Association of age with 10-year outcomes after coronary surgery in the Arterial Revascularization Trial

Mario Gaudino, Antonino Di Franco, Marcus Flather, Stephen Gerry, Emilia Bagiella, Alastair Gray, Leon Pearcey, Teng-Hui Saw, Belinda Lees, Umberto Benedetto, Stephen E. Fremes, David P. Taggart

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Background: The association of age with the outcomes of bilateral internal thoracic arteries (BITAs) versus single internal thoracic arteries (SITAs) for coronary bypass grafting (CABG) remains to be determined.

Objectives: The purpose of this study was to evaluate the association between age and BITA versus SITA outcomes in the Arterial Revascularization Trial.

Methods: The primary endpoints were all-cause mortality and a composite of major adverse events, including all-cause mortality, myocardial infarction, or stroke. Secondary endpoints were bleeding complications and sternal wound complications up to 6 months after surgery. Multivariable fractional polynomials analysis and log-rank tests were used.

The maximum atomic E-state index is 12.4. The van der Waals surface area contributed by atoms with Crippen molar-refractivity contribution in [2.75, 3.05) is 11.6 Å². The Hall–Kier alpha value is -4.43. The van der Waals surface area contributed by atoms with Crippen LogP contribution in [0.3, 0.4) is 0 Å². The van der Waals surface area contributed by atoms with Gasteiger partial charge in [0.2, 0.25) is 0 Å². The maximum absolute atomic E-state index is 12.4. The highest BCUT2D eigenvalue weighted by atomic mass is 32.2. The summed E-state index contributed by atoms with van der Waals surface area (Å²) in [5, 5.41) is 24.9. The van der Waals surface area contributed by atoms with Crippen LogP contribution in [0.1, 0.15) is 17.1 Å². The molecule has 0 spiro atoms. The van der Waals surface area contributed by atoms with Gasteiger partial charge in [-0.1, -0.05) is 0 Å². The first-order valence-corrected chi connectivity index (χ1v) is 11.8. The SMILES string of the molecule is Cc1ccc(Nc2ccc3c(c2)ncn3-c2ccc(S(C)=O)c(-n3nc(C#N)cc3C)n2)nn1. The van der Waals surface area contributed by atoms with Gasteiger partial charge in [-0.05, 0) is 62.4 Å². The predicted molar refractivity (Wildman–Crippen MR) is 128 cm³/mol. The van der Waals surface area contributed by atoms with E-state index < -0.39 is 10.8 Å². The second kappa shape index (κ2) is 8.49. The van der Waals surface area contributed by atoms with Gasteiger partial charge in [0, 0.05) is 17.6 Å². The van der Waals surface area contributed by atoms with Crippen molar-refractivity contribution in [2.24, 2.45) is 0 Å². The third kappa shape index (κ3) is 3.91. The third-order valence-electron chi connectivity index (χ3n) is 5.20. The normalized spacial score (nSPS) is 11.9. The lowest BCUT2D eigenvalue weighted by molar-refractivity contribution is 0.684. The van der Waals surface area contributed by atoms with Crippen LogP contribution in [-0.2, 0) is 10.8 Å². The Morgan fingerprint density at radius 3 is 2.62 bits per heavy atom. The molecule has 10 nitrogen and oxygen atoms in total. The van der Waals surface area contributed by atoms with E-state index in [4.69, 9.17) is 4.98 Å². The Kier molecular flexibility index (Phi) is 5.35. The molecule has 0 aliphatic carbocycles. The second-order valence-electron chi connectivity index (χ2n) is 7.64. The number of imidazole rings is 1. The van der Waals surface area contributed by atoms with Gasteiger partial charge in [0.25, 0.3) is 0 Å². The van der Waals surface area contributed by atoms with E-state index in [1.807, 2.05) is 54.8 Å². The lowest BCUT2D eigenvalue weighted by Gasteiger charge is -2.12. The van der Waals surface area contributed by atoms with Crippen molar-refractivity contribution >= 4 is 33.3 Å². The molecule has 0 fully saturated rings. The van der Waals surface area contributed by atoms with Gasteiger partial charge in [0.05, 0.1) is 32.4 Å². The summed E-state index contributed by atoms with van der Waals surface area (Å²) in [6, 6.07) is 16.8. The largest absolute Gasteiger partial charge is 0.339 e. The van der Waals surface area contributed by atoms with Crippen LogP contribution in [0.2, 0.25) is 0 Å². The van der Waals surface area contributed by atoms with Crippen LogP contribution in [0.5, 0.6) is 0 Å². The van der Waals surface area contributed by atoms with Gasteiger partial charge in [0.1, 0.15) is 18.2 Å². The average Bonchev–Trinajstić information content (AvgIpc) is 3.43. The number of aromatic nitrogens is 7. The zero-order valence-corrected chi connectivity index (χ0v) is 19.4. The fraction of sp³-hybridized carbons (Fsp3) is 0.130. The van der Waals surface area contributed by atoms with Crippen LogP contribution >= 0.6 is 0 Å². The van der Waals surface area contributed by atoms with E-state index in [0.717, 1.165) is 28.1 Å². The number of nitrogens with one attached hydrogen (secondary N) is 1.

Results: Age did not affect any of the explored outcomes in the overall BITA versus SITA comparison in the intention-to-treat analysis and in the analysis based on the number of arterial grafts received. However, when the intention-to-treat analysis was restricted to the populations of patients between age 50 and 70 years, younger patients in the BITA arm had a significantly lower incidence of major adverse events (p = 0.03).

Conclusions: Our results suggest that BITA may improve long-term outcome in younger patients, although more randomized data are needed to confirm this hypothesis.
Original languageEnglish
Pages (from-to)18-26
Number of pages9
JournalJournal of the American College of Cardiology
Issue number1
Early online date4 Jan 2021
Publication statusPublished - 5 Jan 2021


  • CABG
  • bilateral internal thoracic arteries
  • single internal thoracic artery

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